Translated by Vartan Matiossian
Many people have gotten wrong their conception of the Armenian Highland. In particular, almost everywhere, including Armenia, there are many amateurs who attach the Republic of Armenia, the Republic of Mountainous Karabagh, Nakhichevan and Djavakhk to the Caucasus, and call Armenians with the name of Caucasians.
However, there are many irrefutable proofs against this, of which the most important is that the homeland of the Armenian people is the Armenian Highland. The Armenian people was formed here, created its rich culture here, and continues to live and create here, in the Armenian Highland.
The terms Little Caucasus and Transcaucasus were artificially created by the Soviet authorities (1). And they were created by the simple reson that they wanted to incorporate the historical Armenian territories to other states and deprive the Armenian party, in the future, from the chance of restoring historical justice.
The Soviet regime could not recognize Artsakh, Djavakhk, and Nakhichevan as part of the Armenian Highland and even the highest peak of Soviet Armenia, the Aragatz, was included in the Caucasus.
The borders of the Armenian Highland are comprised between the Pontic mountains and the Caucasus on the north; the Iranian Plateau on the east; Mesopotamia on the south, and the Anatolian Plateau on the west. By the way, the median altitude of the Armenian Highland is higher in comparison to the others.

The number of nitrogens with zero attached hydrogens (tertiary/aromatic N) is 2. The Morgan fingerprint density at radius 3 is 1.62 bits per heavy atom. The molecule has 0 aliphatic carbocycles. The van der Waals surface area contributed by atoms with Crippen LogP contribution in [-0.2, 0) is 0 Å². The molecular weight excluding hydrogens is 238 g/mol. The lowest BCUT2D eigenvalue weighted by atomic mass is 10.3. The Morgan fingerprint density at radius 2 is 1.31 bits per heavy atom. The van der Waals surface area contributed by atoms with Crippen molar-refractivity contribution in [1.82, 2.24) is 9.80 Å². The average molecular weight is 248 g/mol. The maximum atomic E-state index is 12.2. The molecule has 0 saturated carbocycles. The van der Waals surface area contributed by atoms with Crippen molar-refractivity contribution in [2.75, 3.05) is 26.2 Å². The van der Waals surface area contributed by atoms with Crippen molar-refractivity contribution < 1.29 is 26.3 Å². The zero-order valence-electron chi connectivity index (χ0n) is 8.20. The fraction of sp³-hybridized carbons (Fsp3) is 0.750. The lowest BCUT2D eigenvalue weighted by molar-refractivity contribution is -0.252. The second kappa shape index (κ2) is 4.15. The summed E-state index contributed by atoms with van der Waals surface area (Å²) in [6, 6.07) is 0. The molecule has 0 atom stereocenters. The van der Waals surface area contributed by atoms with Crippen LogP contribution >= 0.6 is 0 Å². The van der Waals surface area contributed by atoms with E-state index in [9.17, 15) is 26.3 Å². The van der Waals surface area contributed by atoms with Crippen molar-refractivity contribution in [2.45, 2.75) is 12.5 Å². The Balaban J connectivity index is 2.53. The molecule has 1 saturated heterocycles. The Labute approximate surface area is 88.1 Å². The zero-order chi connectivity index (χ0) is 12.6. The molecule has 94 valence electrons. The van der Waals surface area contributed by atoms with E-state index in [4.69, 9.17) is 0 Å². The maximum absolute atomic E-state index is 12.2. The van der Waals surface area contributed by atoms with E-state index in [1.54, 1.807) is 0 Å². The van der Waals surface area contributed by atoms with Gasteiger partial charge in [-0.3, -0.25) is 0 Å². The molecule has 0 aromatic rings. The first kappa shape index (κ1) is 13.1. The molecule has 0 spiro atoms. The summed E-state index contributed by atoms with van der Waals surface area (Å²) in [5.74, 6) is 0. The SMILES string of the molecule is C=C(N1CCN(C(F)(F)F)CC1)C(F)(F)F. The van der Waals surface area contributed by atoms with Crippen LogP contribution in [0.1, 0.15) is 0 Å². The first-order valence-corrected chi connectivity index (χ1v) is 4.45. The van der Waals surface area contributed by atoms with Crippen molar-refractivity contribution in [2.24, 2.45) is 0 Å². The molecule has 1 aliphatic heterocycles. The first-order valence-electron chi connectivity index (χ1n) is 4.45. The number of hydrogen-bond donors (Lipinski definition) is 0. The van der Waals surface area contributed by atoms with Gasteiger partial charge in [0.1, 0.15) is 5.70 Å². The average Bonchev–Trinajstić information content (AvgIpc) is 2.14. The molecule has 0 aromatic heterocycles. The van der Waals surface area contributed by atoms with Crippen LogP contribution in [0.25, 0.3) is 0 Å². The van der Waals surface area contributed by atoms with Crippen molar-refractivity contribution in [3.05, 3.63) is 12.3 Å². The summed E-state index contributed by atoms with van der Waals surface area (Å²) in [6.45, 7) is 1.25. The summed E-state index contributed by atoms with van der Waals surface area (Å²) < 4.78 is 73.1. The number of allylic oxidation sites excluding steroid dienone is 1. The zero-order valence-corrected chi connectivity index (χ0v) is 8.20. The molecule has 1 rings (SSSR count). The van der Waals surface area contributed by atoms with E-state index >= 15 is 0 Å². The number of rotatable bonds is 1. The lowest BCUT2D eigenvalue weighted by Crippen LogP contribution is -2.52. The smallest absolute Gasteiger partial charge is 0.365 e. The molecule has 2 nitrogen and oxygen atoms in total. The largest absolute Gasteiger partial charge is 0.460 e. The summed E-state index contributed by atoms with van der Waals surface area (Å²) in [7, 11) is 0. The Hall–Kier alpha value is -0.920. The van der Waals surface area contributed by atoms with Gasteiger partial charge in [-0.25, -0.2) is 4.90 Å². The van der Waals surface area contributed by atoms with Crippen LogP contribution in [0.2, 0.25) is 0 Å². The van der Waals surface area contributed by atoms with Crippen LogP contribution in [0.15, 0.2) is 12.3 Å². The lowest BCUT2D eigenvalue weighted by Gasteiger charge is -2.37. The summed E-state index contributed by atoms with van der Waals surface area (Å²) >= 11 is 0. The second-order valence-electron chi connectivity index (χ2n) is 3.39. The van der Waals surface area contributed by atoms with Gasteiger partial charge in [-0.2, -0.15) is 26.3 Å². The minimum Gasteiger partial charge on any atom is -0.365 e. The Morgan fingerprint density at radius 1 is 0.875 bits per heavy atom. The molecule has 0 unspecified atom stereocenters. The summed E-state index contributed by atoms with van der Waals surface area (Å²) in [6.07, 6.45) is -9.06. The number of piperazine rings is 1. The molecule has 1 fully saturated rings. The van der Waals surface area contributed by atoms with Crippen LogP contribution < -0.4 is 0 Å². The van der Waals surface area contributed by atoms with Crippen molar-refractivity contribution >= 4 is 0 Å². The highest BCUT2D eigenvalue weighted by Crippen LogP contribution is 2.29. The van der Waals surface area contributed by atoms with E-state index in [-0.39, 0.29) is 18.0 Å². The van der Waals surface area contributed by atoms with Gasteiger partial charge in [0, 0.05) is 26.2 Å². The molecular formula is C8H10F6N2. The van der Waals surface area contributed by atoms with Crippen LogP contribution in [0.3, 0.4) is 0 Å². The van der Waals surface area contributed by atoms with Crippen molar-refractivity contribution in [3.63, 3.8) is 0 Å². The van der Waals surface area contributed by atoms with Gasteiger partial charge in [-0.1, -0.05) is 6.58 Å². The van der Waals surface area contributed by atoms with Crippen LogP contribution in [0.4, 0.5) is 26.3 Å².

The Armenian Highland is the central plateau of our entire area, and the term "Armenian Highland" is not used just because of the word "Armenian," for 80% of the Armenian Highland is within Turkey and the term "Armenian Highland" is not used precisely because of Turkey. The Soviet Union, to avoid "upsetting" the Turks, invented the artificial denomination "Little Caucasus." Such a denomination, actually, has never existed in any historical source.
If the falsification of historical evidence is understandable in everyone's case, it is at least incomprehensible and unacceptable in the Armenian case.
Emedia.am (November 18, 2011)
(1) Translator's Note: This statement is inaccurate. The term "Trans-Caucasus" already existed in pre-Soviet times and was used in the administration of the Russian Empire. It appeared, for instance, in a report sent to his government in 1894 by the British Consul of Batum on the agricultural condition of the area (see the Journal of the Ministry of Agriculture, March 1895, p. 326). The geographical term "Little Caucasus" was recorded, for instance, in the American Journal of Science and Arts, November 1868, p. 217, as including the Great and Little Ararat, the Aragatz, and the Kaputdjugh.